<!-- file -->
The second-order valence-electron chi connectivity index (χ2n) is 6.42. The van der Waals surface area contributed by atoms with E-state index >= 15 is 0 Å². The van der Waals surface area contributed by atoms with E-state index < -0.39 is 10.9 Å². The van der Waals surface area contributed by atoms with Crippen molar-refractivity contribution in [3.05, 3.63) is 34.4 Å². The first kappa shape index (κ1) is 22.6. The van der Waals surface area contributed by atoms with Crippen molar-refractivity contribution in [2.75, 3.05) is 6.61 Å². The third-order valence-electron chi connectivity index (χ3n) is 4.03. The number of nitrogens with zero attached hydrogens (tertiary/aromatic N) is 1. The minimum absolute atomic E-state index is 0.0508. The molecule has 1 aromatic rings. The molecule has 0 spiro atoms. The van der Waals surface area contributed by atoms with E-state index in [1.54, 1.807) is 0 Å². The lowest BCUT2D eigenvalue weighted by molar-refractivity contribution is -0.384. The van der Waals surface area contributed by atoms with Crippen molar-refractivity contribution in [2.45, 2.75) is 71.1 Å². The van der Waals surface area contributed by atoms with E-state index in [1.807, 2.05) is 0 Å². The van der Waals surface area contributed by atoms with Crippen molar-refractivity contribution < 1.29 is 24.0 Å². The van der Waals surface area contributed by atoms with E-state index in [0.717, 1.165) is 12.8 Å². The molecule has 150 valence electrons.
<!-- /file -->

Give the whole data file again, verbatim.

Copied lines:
The second-order valence-electron chi connectivity index (χ2n) is 6.42. The van der Waals surface area contributed by atoms with E-state index >= 15 is 0 Å². The van der Waals surface area contributed by atoms with E-state index < -0.39 is 10.9 Å². The van der Waals surface area contributed by atoms with Crippen molar-refractivity contribution in [3.05, 3.63) is 34.4 Å². The first kappa shape index (κ1) is 22.6. The van der Waals surface area contributed by atoms with Crippen molar-refractivity contribution in [2.75, 3.05) is 6.61 Å². The third-order valence-electron chi connectivity index (χ3n) is 4.03. The number of nitrogens with zero attached hydrogens (tertiary/aromatic N) is 1. The minimum absolute atomic E-state index is 0.0508. The molecule has 1 aromatic rings. The molecule has 0 spiro atoms. The van der Waals surface area contributed by atoms with E-state index in [1.54, 1.807) is 0 Å². The lowest BCUT2D eigenvalue weighted by molar-refractivity contribution is -0.384. The van der Waals surface area contributed by atoms with Crippen molar-refractivity contribution in [2.45, 2.75) is 71.1 Å². The van der Waals surface area contributed by atoms with E-state index in [1.807, 2.05) is 0 Å². The van der Waals surface area contributed by atoms with Crippen molar-refractivity contribution < 1.29 is 24.0 Å². The van der Waals surface area contributed by atoms with E-state index in [0.717, 1.165) is 12.8 Å². The molecule has 150 valence electrons.